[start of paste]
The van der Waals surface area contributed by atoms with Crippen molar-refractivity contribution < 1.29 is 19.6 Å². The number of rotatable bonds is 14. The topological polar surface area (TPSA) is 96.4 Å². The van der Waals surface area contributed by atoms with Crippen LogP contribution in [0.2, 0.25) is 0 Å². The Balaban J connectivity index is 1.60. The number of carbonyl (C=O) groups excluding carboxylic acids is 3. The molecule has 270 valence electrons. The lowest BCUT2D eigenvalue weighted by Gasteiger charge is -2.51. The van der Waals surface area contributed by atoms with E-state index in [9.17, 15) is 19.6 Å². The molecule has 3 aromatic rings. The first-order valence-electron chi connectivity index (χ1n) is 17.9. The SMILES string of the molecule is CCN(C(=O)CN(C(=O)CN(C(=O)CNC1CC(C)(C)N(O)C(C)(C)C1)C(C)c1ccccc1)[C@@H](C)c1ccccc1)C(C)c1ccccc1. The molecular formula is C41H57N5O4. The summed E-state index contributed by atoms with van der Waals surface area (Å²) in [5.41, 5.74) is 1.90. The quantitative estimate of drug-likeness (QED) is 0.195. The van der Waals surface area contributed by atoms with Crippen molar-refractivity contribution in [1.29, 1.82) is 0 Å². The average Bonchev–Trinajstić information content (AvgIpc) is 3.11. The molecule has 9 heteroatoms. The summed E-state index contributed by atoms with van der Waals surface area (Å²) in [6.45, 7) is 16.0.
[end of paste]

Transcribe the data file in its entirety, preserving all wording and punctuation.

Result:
The van der Waals surface area contributed by atoms with Crippen molar-refractivity contribution < 1.29 is 19.6 Å². The number of rotatable bonds is 14. The topological polar surface area (TPSA) is 96.4 Å². The van der Waals surface area contributed by atoms with Crippen LogP contribution in [0.2, 0.25) is 0 Å². The Balaban J connectivity index is 1.60. The number of carbonyl (C=O) groups excluding carboxylic acids is 3. The molecule has 270 valence electrons. The lowest BCUT2D eigenvalue weighted by Gasteiger charge is -2.51. The van der Waals surface area contributed by atoms with E-state index in [9.17, 15) is 19.6 Å². The molecule has 3 aromatic rings. The first-order valence-electron chi connectivity index (χ1n) is 17.9. The SMILES string of the molecule is CCN(C(=O)CN(C(=O)CN(C(=O)CNC1CC(C)(C)N(O)C(C)(C)C1)C(C)c1ccccc1)[C@@H](C)c1ccccc1)C(C)c1ccccc1. The molecular formula is C41H57N5O4. The summed E-state index contributed by atoms with van der Waals surface area (Å²) in [5.41, 5.74) is 1.90. The quantitative estimate of drug-likeness (QED) is 0.195. The van der Waals surface area contributed by atoms with Crippen molar-refractivity contribution in [1.29, 1.82) is 0 Å². The average Bonchev–Trinajstić information content (AvgIpc) is 3.11. The molecule has 9 heteroatoms. The summed E-state index contributed by atoms with van der Waals surface area (Å²) in [6.45, 7) is 16.0.